How to Draw Context Diagram
Context diagrams are highly essential as they allow you to represent the dynamics and working of a system in its chronological/sequential order while simultaneously indicating the effects and consequences of external factors, actors, and stimuli at different stages and levels.
Using context diagrams is beneficial and advantageous as they are simple to peruse, easy to understand and they quickly convey the procedure of a system without resorting to meticulous details.
Knowing how to draw context diagrams is of utmost importance in cases where the feasibility of a system has to be evaluated. In this guide, you will learn some basics about context diagrams and how you can easily make them.
2. What to Know Before Creating a Context Diagram
Before we see the steps on how to draw context diagrams, let us first look at some important concepts and things that you need to know beforehand.
1. Establish the boundaries of your system
The first step that you need to do in creating a context diagram is the establishment of the boundaries of the system. In other words, it should be determined what functions and processes are found in a system and where the constraints of the system end.
2. Identify and enumerate the external entities and factors
Since the core concept of context diagrams is to show the boundaries of a system, and the dynamics of the external factors, the next thing that needs to be done is the identification and enumeration of the said factors/entities. The identified entities should be compiled and structured in an organized form to facilitate easy representation and placement when it comes to actually position them in the diagram.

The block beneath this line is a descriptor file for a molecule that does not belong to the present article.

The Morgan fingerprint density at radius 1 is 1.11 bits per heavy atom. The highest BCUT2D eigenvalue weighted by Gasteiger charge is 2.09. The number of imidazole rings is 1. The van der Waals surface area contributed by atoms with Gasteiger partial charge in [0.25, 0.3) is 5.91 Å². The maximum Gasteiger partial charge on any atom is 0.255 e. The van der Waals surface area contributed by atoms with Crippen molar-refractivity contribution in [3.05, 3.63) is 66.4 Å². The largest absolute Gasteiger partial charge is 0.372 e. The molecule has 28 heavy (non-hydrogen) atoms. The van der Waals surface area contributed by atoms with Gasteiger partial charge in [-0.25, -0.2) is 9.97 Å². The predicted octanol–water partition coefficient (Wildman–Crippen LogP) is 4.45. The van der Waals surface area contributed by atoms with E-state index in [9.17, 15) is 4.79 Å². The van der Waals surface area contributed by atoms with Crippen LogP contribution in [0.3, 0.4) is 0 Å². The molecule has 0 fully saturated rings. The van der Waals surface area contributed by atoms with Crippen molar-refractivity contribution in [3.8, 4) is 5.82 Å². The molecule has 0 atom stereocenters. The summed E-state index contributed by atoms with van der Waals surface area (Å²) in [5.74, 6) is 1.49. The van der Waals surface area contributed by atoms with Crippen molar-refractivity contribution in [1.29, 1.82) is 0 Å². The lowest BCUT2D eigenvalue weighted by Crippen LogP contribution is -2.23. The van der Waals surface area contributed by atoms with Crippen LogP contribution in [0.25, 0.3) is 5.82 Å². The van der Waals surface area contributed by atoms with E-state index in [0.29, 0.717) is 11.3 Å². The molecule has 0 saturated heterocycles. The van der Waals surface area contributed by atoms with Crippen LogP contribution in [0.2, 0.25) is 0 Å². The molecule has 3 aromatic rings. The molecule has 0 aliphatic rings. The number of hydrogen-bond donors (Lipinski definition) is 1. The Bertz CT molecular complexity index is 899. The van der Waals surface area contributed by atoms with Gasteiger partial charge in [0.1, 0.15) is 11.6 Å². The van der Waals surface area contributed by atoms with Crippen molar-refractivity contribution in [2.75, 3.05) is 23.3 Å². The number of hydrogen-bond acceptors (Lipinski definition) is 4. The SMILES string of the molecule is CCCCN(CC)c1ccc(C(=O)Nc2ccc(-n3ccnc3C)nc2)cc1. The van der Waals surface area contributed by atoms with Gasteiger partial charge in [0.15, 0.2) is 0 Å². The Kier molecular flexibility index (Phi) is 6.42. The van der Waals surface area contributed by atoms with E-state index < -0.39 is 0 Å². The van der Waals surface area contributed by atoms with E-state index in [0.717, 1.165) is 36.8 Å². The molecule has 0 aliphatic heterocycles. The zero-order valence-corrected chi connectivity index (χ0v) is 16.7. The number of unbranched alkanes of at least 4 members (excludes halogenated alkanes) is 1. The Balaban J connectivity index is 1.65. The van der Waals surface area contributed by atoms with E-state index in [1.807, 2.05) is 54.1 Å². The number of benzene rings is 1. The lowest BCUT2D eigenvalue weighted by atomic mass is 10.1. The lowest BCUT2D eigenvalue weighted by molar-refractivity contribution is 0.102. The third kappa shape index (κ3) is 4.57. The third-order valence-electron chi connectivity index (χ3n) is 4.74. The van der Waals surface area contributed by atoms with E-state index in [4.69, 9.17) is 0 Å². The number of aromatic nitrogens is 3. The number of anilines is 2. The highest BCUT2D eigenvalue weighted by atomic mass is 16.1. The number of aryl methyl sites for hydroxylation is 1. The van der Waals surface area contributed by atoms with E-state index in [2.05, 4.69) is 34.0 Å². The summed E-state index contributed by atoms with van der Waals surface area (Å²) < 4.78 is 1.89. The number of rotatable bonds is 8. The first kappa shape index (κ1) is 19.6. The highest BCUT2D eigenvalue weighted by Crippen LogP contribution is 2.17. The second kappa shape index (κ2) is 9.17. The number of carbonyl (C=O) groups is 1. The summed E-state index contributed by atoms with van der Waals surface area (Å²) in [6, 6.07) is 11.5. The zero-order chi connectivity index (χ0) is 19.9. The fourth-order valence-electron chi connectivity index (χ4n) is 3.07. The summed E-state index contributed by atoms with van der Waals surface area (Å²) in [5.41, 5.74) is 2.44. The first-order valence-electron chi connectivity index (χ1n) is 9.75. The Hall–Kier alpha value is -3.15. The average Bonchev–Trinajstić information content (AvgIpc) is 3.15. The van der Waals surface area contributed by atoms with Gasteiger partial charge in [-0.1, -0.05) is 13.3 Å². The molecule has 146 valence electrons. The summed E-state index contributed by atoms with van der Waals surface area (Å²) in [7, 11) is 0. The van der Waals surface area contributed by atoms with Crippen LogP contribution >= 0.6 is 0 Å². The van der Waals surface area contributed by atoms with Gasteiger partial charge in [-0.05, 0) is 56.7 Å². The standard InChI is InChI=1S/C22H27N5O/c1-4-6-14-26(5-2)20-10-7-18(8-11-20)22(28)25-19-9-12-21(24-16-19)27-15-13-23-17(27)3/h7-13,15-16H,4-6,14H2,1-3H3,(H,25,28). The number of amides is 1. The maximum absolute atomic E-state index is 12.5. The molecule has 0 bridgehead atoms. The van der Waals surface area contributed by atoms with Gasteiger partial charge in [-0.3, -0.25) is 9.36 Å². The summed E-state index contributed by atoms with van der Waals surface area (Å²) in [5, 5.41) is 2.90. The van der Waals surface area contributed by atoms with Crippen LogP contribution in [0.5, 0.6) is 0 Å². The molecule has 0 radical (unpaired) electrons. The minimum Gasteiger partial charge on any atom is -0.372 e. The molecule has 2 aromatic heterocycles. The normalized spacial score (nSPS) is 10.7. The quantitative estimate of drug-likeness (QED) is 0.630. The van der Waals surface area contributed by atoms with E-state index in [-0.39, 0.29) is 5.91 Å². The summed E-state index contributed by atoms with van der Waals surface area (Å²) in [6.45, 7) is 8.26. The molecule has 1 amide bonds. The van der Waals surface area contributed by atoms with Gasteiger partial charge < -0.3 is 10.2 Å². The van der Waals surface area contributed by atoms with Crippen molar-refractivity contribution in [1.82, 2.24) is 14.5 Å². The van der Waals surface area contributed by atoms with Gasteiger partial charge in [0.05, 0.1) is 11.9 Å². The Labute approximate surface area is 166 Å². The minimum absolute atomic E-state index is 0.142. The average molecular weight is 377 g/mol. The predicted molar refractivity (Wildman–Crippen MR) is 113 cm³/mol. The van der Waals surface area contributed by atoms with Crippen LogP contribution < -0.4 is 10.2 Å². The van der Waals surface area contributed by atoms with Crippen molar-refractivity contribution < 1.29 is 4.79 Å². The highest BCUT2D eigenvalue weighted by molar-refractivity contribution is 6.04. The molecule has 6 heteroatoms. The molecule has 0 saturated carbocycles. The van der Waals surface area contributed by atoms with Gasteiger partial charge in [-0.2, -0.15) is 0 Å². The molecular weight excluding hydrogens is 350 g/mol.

3. Understand data flows and the impact of each external entity
Data flows are defined as the representation of the interaction that occurs between the system and the external agents. Data flows are typically shown using arrows that flow between the system and the external factors. In order to delineate the information or the type of effect that is being carried by the data flows, a label is put along the arrow.
4. Create your Context Diagram
Once you are done with procuring the necessary information, the next thing is to create the context diagram. The steps that are involved in the creation of this diagram will be explained in the next section.
3. How to Create a Context Diagram
Now that we have understood all about context diagrams, let’s get right down to business. Given below is a stepwise tutorial that you can follow to create your own context diagram using EdrawMax Online .
The first thing that you need to do before you start using EdrawMax is to sign up or to log in if you are already a member.
Here is the window you will see when you want to sign up. If you are already signed up, simply click on the 'Login' below the button.
On the left-hand side, you will see a menu. From the top of this menu, choose 'New'. Select 'Flowchart' from under the 'General' tag. Once you select 'Flowchart', select 'Data Flow Diagram' and then choose 'Blank Drawing'.
Once you have opened up the blank drawing and you are on the canvas, you need to put in the shapes to make your context diagram.
From the menu on the left, you can select your desired image to put on the canvas. Simply click and hold on your desired shape and then drag it over to drop it on the canvas.
After you have created the set-up of your diagram using the desired shapes, you need to use some tools in order to connect them to each other, color them, and overall style them to your liking. These tools are found in the bar located at the top of the window.
You can use different types of connectors to show the data flow in your diagram. You can also use the 'Fill' and 'Line Fill' functions to add some color to your diagram if you want to color code some elements, or if you just want to make it more pleasant to look at.
If you don’t want to create a context diagram from scratch, EdrawMax Template Gallery gives you the option of choosing from different pre-set templates that you can simply edit as your own. Simply head over to the Template Gallery and search ‘Context Diagram’ to see the available templates.